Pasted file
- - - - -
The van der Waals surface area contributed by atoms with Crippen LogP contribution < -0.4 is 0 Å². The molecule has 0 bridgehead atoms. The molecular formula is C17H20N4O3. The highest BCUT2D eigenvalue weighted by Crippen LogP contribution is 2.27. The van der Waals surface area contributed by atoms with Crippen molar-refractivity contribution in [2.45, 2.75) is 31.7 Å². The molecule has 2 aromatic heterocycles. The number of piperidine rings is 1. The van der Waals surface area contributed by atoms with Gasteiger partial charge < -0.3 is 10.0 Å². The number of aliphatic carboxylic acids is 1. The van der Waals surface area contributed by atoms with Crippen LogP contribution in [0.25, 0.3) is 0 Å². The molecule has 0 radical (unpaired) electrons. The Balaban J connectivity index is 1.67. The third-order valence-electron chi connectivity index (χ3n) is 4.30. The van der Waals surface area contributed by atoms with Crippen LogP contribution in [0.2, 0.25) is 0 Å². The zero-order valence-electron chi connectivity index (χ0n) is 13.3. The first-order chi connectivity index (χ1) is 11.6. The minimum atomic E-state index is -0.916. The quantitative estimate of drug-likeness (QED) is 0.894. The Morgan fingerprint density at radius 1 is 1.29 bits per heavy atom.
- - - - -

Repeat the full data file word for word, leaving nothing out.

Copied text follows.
The van der Waals surface area contributed by atoms with Crippen LogP contribution < -0.4 is 0 Å². The molecule has 0 bridgehead atoms. The molecular formula is C17H20N4O3. The highest BCUT2D eigenvalue weighted by Crippen LogP contribution is 2.27. The van der Waals surface area contributed by atoms with Crippen molar-refractivity contribution in [2.45, 2.75) is 31.7 Å². The molecule has 2 aromatic heterocycles. The number of piperidine rings is 1. The van der Waals surface area contributed by atoms with Gasteiger partial charge < -0.3 is 10.0 Å². The number of aliphatic carboxylic acids is 1. The van der Waals surface area contributed by atoms with Crippen LogP contribution in [0.25, 0.3) is 0 Å². The molecule has 0 radical (unpaired) electrons. The Balaban J connectivity index is 1.67. The third-order valence-electron chi connectivity index (χ3n) is 4.30. The van der Waals surface area contributed by atoms with Crippen LogP contribution in [0.2, 0.25) is 0 Å². The zero-order valence-electron chi connectivity index (χ0n) is 13.3. The first-order chi connectivity index (χ1) is 11.6. The minimum atomic E-state index is -0.916. The quantitative estimate of drug-likeness (QED) is 0.894. The Morgan fingerprint density at radius 1 is 1.29 bits per heavy atom.